Backpacking Lost Creek – Colorado’s Granite Wonderland

Lost Creek, Tarryall

Lost Creek Granite : Prints Available

Climbing a granite crack to reach a view of the Lost Creek drainage, I exclaimed Wow! when I saw this perfect granite ball sitting on the granite bench. Lost Creek, home to the Tarryall, Kenosha, and Platte River Ranges, is a Colorado anomaly, the granite spires, domes, and twisted rock are the 'Yosemite of Colorado' and unique in the Rockies. This area is accessed via the Goose Creek trail.

Itching to get out over the Memorial Day weekend, we set out for the Lost Creek Wilderness, a wonderland of granite sprires, domes, and three mountain ranges reaching as high as 12,000 feet. It’s a popular early season spot when the higher mounatins are still buried under heavy snow, often getting more snow at the end of May. Our out and back trip from the Goose Creek trailhead was bluebird, and our camp in ponderosa forest rewarded us with the wonder of silence.


Marla takes in the view high above Lost Creek. Lost Creek Wilderness, CO


Lone Pine In Stone. Lost Creek Wilderness, CO


Granite Study, Lost Creek Wilderness, CO


Camp In Ponderosa Forest. Lost Creek Wilderness, CO


Majestic Ponderosa Pine. Lost Creek Wilderness, CO

Telluride Valley Floor

The Telluride Valley Floor resident elk herd moves from open meadow to wetland on a golden October morning.

While we were in Telluride earlier this month, I spent some time on the Telluride Valley Floor, protected open space that extends west from town. The San Miguel River, fed by streams pouring off the San Juan Mountains, runs the length of the valley. Behind a gas station is a healthy Gunnison’s prairie dog colony, sandwiched between a wetland along the San Miguel River and a forested area that is home to a resident elk herd. With big lens on my shoulder, I walked into the conservation area and a whole new world opened before me. Migrating Western bluebirds perched on an old cattle fence and picked off insects in the prairie dog town, where endangered Gunnison’s P’dogs chirped a warning call to tell the community about an intruder. Surprisingly, a badger emerged in mid-afternoon sunshine, poking his head in prairie dog holes, looking for an easy meal. The town taxed itself $50 million to buy the Valley Floor, creating a conservation easement to protect the land in perpetuity. Is protecting a western valley for prairie dogs, elk, and recreation protectionism run amok or visionary brilliance? Continue reading “Telluride Valley Floor”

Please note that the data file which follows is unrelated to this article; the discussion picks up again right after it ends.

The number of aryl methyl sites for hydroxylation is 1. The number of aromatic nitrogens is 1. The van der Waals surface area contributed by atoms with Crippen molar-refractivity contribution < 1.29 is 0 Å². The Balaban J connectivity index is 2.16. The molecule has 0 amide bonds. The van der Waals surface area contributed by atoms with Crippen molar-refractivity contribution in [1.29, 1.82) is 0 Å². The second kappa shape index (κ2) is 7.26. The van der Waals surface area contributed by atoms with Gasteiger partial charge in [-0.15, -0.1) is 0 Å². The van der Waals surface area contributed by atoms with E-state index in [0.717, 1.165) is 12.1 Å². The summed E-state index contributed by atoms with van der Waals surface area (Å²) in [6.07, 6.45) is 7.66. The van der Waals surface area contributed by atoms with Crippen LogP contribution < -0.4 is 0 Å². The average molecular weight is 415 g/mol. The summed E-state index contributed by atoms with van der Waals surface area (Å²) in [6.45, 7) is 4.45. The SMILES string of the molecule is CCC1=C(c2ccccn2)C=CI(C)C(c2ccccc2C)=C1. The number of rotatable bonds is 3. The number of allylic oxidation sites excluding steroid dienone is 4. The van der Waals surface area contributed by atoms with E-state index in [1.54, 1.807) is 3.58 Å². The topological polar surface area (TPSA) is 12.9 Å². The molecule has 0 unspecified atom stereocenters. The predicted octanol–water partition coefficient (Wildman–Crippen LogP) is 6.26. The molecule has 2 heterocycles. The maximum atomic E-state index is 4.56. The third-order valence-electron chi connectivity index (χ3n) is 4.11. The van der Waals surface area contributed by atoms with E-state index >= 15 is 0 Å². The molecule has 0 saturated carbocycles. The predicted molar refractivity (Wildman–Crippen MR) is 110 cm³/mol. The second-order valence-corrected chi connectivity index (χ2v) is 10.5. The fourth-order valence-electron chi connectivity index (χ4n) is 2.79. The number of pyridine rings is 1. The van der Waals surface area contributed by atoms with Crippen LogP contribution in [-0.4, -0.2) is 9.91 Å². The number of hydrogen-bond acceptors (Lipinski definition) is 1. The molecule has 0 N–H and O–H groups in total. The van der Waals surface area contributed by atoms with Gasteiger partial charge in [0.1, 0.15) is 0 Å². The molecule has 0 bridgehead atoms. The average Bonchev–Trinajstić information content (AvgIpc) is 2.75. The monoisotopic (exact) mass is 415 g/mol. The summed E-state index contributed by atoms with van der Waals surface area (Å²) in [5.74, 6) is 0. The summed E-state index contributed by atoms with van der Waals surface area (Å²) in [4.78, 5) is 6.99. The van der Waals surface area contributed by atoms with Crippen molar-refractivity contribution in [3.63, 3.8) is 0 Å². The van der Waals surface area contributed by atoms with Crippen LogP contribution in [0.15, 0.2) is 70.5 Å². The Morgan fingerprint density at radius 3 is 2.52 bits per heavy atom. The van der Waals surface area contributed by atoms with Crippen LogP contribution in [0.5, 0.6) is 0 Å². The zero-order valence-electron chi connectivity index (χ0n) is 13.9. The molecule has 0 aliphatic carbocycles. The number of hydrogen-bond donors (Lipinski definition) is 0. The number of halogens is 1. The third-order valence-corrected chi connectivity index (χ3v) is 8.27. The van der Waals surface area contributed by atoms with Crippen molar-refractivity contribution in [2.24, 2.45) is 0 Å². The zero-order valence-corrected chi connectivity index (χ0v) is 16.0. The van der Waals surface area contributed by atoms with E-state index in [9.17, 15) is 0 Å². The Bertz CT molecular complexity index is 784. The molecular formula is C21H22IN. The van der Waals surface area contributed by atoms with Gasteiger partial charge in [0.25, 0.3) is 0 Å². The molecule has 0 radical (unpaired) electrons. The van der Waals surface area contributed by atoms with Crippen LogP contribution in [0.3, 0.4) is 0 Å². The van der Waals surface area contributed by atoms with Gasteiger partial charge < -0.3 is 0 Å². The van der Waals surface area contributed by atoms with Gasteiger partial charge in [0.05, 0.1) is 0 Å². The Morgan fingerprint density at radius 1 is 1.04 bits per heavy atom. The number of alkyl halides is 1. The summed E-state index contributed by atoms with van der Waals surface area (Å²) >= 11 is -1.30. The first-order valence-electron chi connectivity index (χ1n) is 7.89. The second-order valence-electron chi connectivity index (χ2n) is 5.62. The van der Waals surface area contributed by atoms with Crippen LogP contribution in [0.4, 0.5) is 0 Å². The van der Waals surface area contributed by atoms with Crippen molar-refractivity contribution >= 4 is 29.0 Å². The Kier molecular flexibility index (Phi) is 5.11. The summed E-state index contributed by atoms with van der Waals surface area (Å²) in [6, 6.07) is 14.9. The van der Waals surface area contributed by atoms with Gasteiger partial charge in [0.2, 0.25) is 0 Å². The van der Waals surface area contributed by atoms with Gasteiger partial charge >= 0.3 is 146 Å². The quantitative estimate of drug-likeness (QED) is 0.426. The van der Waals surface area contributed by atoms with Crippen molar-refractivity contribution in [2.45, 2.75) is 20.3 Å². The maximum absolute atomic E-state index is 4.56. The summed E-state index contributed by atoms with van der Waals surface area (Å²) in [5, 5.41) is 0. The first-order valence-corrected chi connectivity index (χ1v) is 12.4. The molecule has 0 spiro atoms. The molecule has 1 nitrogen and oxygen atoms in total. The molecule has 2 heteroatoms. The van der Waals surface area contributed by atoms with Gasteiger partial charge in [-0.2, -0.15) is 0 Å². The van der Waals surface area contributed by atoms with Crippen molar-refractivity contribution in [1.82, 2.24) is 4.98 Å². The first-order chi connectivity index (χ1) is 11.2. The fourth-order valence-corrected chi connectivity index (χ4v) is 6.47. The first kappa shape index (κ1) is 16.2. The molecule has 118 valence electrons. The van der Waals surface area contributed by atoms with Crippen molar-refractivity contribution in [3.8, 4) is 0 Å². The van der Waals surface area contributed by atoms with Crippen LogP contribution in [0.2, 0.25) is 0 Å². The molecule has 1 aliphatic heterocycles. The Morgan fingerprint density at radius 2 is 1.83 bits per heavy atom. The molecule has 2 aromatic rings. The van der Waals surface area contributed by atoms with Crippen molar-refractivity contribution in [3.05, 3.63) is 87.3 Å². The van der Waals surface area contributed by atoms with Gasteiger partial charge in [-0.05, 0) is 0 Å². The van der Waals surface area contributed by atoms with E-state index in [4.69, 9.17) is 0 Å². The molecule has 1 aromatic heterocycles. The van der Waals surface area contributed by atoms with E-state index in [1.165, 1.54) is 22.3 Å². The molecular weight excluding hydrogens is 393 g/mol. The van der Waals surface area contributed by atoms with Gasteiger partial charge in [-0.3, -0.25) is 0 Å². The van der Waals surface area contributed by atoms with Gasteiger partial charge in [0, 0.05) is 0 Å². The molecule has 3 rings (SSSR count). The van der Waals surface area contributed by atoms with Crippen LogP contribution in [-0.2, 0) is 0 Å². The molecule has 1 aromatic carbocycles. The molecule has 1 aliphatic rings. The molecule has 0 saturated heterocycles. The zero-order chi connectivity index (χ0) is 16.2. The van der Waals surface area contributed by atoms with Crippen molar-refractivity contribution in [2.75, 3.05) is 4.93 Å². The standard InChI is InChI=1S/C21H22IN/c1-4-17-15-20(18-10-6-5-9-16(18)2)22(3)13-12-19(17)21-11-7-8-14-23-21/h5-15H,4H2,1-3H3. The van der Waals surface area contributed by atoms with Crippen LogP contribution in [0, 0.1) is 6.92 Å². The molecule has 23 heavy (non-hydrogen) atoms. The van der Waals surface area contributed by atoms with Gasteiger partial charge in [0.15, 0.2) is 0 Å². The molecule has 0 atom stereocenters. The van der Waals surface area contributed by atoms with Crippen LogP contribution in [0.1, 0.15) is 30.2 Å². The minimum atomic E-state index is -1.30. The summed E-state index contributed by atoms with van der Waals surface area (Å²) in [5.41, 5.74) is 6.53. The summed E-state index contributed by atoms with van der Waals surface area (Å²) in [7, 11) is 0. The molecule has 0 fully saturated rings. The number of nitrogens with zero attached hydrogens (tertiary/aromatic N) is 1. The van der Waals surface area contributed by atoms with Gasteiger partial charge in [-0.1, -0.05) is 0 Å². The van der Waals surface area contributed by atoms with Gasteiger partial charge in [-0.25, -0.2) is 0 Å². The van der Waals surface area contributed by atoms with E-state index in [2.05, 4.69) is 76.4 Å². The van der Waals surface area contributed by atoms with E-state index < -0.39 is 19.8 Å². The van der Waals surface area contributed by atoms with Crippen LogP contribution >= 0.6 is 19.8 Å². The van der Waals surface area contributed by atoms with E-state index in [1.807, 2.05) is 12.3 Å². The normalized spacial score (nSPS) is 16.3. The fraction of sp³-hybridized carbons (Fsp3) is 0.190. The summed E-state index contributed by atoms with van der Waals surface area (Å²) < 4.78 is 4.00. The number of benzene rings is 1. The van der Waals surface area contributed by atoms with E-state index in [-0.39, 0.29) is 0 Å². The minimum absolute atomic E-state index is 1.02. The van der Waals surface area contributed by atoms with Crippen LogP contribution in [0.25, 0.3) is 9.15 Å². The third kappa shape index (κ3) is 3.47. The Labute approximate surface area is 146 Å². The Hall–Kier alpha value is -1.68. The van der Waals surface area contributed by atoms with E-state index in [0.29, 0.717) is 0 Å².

Gold Rush

marcellina mountain, aspen

Marcellina Sunset : Prints Available

Marcellina Mountain (11,348') and the surrounding aspen forest seems to glow in warm evening alpenglow of an October sunset.

We just returned from a magnificent fall color trip to Kebler Pass in the West Elk Mountains and Telluride in the San Juan Mountains. Conditions varied greatly, from brilliant stands of gold and red to bare trees, stripped by storms a few days prior. Photographically, it was a completely different situation every day, and exhilarating to make images of the inevitable march towards winter. I hope you enjoy my photo essay – just click on more: Continue reading “Gold Rush”


aspen trees, east snowmass creek

Snomass Creek Autumn : Prints Available

Aspen trees in various stages of gold approaching peak autumn color. The gold aspen on the ridge above East Snowmass Creek contrast nicely with the maroon rock characteristic of the Elks. 

It seems crazy that just three or so weeks ago we were backpacking in the San Juan Mountains, mid summer conditions, a warm tundra color pallette the only hint of fall coming. I made this image while we were in Aspen/Snowmass last week where the colors were peaking. We’re having one of our best autumns in years, so it’s time to chase the gold rush some more. I hope to have a colorful photo essay late next week.

Autumn Moose

Bull moose in autumn, Roosevelt National Forest, Colorado